Free State Communication, owner of the Lawrence Journal-World, is planning to acquire the ABC affiliate in Topeka KS, which it says is in territory which borders, but does not overlap, the Lawrence market despite appearances. The seller, Northeast Kansas Broadcast Service, is due to receive 6.2M dollars for KTKA-TV (Ch. 49). The buyer, headed by Dolph Simons Jr., says that although the predicted Grade A contour for the station covers Lawrence, terrain factors actually prevent such coverage, and presented evidence assembled by engineer John F.X. Brown showing that the station's Grade A signal does not make it from Topeka into Lawrence proper - - the point being that crossownership restrictions do not apply in this case.

Washington Beat
Forever to Forever deal shot down
The four principals of Forever of PA LLC cannot transfer a group of stations to themselves under the slightly different licensee name of Forever Broadcasting LLC, according to an FCC ruling. Three of the four stations are in the Altoona PA market, and include WFBG-AM/WFGY-FM Altoona, WLTS-FM State College PA and WRKY-FM Hollidaysburg. WLTS is not part of Altoona. Forever Broadcasting already has WVAM-AM/WWOT-FM Altoona and WALY-FM Bellwood in the market, which BIA reports with a total of 14 stations. One more and there wouldn't be a problem, but the cap at 14 allows for only a five station cluster with a max of three in either band. Forever asked for a waiver or grandfathering to keep the cluster intact, saying that the stations are already essentially co-owned, and that "...the sole purpose of the to simplify the organizational structure of the individuals' ownership for tax purposes." The FCC denied on the basis of changing voting percentages: Kerby Confer going from 24.6% to 40%, Donald Alt from 24.4% to 40%, Carol Logan from 38.3% to 15% and Lynn Deppen from 12.7% to 5%. It wrote that Forever failed to satisfy "...the burden to show that the public interest would be served better by waiver than by strict application of the rule."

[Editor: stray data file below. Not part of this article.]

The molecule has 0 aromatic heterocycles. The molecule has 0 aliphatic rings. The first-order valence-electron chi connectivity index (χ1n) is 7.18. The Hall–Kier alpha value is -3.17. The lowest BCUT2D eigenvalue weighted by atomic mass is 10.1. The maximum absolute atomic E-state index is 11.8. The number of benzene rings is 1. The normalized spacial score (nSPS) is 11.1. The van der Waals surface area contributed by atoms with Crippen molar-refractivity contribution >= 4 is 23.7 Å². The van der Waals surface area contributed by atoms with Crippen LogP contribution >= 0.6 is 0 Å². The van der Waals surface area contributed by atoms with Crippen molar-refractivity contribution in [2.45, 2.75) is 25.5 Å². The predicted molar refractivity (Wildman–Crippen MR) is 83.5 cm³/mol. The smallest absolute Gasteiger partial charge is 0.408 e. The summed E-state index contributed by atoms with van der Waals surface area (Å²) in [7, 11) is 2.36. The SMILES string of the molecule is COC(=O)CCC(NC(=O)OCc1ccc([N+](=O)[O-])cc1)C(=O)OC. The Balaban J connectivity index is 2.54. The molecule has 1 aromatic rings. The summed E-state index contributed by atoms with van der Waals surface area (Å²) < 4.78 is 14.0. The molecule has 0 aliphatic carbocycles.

Sony scraps Robin Quivers' TV show;
Sony-Tribune may resurrect